Pay as you earn, more commonly known as PAYE, is the easiest way for you to pay Income Tax and National Insurance contributions for your business. You’ll deduct these contributions from your employees’ wages and it’s your responsibility as their employer to make sure the tax gets paid.
You don’t need to pay self-employed workers through PAYE, and, if none of your employees are paid more than £113 a week, have a pension or a second job, and they don’t get expenses or benefits, then you won’t need to register for pay as you earn. However, you will still need to keep accurate payroll records for them and if they ask, you need to provide them with a pension scheme, but you won’t need to contribute anything towards it yourself until they start earning over £113 a week.
It’s these records with payroll that help you to correctly pay the right tax for your employees. There are different ways that you can run your payroll in your business. You can either hire a payroll provider to run it for you, or you can take control yourself and use a payroll software in your business. Take the time to consider which option is best for you and keep in mind the other responsibilities you have in both your business and personal life. If you don’t have the capacity to maintain accurate records yourself, you should seriously consider hiring a specialist to do it for you.
Pay as you earn (PAYE) and payroll providers
If you decide that you don’t want to handle PAYE yourself, you can hire a professional to run it for you. Different providers offer different services, so you’ll need to do some research and find the best provider for your business and your budget. An accountant may be able to offer you this service, or you can find an independent provider.
You will still need to keep records about your employees yourself however, and share them with your payroll provider. They’ll always need to have the most up-to-date information about your employees so they can make sure they’re paying the right Income Tax and National Insurance contributions.
Pay as you earn (PAYE) and running payroll yourself
If you decide to run your payroll yourself, there are a number of different tasks that you’ll need to tick off your list:
Register as an employer with HMRC (if you haven’t already)
Before you can start updating employee records and setting up your payroll, you’ll need to make sure that you’re registered as an employer with HMRC. You can do this really easily online. Just make sure your employee is registered before their first payday rolls around.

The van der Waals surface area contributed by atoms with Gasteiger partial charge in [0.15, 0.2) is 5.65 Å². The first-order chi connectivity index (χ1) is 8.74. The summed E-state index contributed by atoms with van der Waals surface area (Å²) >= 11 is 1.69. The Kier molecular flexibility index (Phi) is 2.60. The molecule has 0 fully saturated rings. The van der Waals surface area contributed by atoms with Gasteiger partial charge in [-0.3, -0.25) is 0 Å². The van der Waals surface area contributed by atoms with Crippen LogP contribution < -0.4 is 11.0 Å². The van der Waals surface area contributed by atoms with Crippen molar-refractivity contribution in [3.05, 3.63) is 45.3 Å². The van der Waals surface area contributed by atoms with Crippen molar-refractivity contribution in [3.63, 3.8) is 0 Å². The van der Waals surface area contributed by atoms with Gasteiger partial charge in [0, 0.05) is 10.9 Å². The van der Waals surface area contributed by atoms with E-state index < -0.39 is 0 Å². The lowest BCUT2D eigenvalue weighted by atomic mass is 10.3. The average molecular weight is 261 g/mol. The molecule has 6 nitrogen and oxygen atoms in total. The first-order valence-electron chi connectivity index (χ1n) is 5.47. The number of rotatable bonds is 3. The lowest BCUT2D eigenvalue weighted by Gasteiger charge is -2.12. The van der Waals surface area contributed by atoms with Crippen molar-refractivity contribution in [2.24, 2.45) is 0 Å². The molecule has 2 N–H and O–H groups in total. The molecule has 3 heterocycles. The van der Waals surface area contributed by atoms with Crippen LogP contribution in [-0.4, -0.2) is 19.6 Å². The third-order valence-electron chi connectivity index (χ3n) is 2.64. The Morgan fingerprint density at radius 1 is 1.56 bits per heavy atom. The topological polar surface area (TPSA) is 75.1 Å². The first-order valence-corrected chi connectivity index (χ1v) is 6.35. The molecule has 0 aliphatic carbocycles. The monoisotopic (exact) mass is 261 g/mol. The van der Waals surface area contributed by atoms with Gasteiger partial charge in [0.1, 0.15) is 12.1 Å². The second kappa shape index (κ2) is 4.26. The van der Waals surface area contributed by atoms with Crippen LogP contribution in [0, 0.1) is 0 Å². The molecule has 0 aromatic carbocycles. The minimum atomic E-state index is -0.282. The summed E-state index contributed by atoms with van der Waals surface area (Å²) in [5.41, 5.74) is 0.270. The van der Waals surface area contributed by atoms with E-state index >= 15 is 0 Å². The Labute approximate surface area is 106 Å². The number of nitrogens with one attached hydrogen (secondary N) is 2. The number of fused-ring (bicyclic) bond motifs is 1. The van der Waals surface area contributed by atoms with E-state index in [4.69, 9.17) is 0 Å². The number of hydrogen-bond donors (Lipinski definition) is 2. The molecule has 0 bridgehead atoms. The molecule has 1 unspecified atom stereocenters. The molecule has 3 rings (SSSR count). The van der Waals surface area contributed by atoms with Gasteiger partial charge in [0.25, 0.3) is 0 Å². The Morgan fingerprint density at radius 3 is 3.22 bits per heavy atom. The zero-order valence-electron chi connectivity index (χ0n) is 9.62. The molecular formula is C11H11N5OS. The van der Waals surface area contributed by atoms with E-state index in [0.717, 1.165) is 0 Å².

Sign up for PAYE online
Once you’ve registered as an employer, you can get your PAYE account set up so you can pay your employees for all the hard work they put in to your business.
You can use your PAYE online account to send payroll reports directly to HMRC, access your employee’s tax codes and notices, get alerts from HMRC about your reports and payments, and, if necessary, appeal a penalty.
Choose your payroll software
There are lots of different options available to you and you’ll need to do some research before committing to a payroll software. HMRC have tested free payroll software you can use if you have fewer than 10 employees, as well as paid-for software for businesses with over 10 members of staff, but there are many options available to you.
The free PAYE tool that HMRC point you towards is great, but it’s important to note that it doesn’t account for auto enrolment duties. So, make sure you understand what your responsibilities are for your staff regarding their pensions. To help make it a bit easier, we’ve created a free guide to auto enrolment that you can access here.
When choosing your payroll software, you’ll might want to think first about what you actually need it to do for you, as that will affect the price you’ll be paying for it. Do you need your software to be able to:
- Produce payslips
- Record pension deductions and comply with auto enrolment
- Make pension payments
- Pay different people at different times (i.e. weekly and monthly payments)
- Send updated reports to HMRC
You need to keep records for up to three years after that tax year has ended, in case any issues come up later down the line. You’ll need to record:
- What you pay your employees and any deductions you make
- Any payments you make to HMRC
- Employee leave and sickness absences
- Tax code notices
- Taxable expenses or benefits
- Payroll Giving Scheme documents if they apply to your business
Tell HMRC about your employees
Every time a new employee joins your business, you’ll need to update HMRC and your Pay As You Earn online account so that both you and your new team member will receive and make the right payments. To register your employee, you’ll need to fill out what’s called a Full Payment Submission for the first time you pay them. You submit this using your payroll software and you need lots of information to hand to be able to fill out the form, much of which you’ll be able to learn from their P45 from their previous employment. You’ll need your employee’s:
- Full name
- Date of birth
- Full address
- National Insurance Number
- Tax code
- Starter declaration
- Start date for their new position with you
- Leaving date from their last job
- Total pay and tax paid to date for the current tax year
- Qualifying deductions for student loans and National Insurance
- Make sure that your new employee is fully registered before their first payday.
Once you’ve completed all these steps, you’ll be ready to pay whatever tax and National Insurance your business and employees owe to HMRC.